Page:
It’s easy to be an armchair musician sitting in front of your stereo with the remote in front of you, an ice cold beverage always within reach, and the air instrument of your choice at the ready. Your favorite musician belts out his version of one of your favorite songs, and you shake your head with the might of a gale force wind and bellow, “If you had a clue, you’d be doing that tune this way!

This is why the professionals take on the task of doing the heavy lifting. In the hands of a master musician, one whose vision and ability are well regarded and keenly tuned, a cover version of a favorite song sounds suddenly fresh and new. Such is the case with the twelve favorite songs gathered together on the cleverly titled Lloyd*ering, a new release from SpyderPop that presents proof positive that Bill Lloyd is the man for the job–the job, in this case, being the wearing of someone else’s suit of clothes and making them look just as, or even more, spiffy.


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A Beautiful Noise

Magical new albums from Brandon Schott, Pop 4 and Vanilla make beautiful noise

Review by Alan Haber

keep calm beautiful noise“It’s a beautiful noise/And it’s a sound that I love/And it fits me as well/As a hand in a glove/Yes it does, yes it does,” Neil Diamond sings on the title song from his 1976 album. These are wise words from a well-known tunesmith–a prophecy that is fulfilled every time a songwriter puts pen to paper and crafts a song out of creative clay. Like a seed planted in the soil, a fully-realized idea spins into a form made from the coming together of a melody, words grown into lyrical lines, and choruses and bridges fashioned as strips of gold.


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Bill DeMain’s Extended Stay Is a Perfect Vision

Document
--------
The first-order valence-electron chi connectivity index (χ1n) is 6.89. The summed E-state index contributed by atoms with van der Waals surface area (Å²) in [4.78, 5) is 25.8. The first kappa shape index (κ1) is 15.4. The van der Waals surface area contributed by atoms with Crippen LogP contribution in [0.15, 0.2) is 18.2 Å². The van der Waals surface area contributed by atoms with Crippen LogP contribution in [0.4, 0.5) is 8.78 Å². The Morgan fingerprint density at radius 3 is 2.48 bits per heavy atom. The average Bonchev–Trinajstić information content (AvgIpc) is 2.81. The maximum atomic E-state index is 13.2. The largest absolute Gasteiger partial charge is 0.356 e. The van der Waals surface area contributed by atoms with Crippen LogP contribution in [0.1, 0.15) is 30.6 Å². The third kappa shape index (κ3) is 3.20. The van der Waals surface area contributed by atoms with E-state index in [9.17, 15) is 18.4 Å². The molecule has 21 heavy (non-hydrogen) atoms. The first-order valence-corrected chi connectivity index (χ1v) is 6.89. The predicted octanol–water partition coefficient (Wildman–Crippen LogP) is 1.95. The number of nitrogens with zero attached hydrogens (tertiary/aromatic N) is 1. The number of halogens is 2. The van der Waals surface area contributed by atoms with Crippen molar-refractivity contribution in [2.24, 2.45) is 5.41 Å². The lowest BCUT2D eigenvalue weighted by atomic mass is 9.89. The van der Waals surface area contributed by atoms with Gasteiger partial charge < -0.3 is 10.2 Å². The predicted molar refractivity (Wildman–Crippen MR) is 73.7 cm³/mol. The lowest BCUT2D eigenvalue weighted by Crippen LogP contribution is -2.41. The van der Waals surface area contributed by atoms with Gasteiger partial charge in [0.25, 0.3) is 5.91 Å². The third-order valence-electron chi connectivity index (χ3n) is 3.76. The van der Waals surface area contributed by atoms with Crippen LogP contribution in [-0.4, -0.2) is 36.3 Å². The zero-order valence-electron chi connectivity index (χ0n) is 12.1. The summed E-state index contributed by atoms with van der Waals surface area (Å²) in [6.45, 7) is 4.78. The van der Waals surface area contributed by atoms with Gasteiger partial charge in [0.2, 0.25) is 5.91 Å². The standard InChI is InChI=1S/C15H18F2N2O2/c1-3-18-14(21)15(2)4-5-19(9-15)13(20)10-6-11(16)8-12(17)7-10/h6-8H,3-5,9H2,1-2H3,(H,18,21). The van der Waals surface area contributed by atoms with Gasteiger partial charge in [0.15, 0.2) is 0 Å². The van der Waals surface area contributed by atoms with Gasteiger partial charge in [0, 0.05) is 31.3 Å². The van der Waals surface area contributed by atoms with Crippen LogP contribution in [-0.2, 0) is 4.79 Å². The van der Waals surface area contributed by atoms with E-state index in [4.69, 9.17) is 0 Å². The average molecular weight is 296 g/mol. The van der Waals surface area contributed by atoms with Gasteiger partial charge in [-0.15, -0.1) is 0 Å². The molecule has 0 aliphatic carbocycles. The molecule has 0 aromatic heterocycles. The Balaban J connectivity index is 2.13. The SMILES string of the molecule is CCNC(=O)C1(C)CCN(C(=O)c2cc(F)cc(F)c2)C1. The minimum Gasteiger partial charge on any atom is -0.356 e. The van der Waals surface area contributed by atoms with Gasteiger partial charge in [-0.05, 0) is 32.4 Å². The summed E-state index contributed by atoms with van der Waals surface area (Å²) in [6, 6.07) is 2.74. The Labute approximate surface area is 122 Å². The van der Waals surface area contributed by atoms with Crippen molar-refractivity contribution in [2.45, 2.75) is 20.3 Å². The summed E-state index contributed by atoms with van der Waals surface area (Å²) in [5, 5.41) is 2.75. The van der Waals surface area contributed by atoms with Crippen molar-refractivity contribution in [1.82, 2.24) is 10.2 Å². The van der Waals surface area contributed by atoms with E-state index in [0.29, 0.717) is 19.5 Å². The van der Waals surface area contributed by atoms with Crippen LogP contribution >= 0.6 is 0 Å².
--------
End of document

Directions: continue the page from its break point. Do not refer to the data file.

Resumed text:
bill-demainBill DeMain | Extended Stay | 2014 | A review by Alan Haber

“Maybe home is nothing more than where you hang your hat,” Bill DeMain sings in the cautiously cheery “Looking for a Place to Live,” the first of six sweetly-realized songs on his brilliant 2014 EP, Extended Stay. Autobiographical in nature and a hopeful prayer in practice, it’s about the search for a place to call home.

After a flood and a subsequent fire that destroyed his belongings and his home, and an extended period of living a temporary existence while his condo was being rebuilt, DeMain set about writing some songs. Out of the 18 he wound up recording, he chose a half-dozen to release–songs that share the same delicate approach to songcraft that has marked his work with Swan Dive, and his writing for and with other artists such as Marshall Crenshaw and Kim Richey. These songs also share a series of commonalities, such as looking for purpose, for love, and for sincerity, even while not having all of the answers.


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The New Trocaderos: Turn ’em Up to 11!

the-new-trocaderosThe New Trocaderos | Frenzy in the Hips | 2015 | A review by Alan Haber

They’re either coming at you with the force of a speeding locomotive riding atop a five-alarm fire, or they’re pushing out the beat at a bit of a slower pace with pop music on their minds. Either way, the New Trocaderos are taking no prisoners and that means you, baby!

Frenzy in the Hips, a collection of previously-released songs from EPs and “Luckiest Man in the World,” a new tune with the usual frenetic Trocs pedigree, is proof positive that this hybrid collective comprising Brad Marino and Geoff Palmer from the Connection and one of pop music’s greatest progenitors, Kurt Baker, is a force to be reckoned with.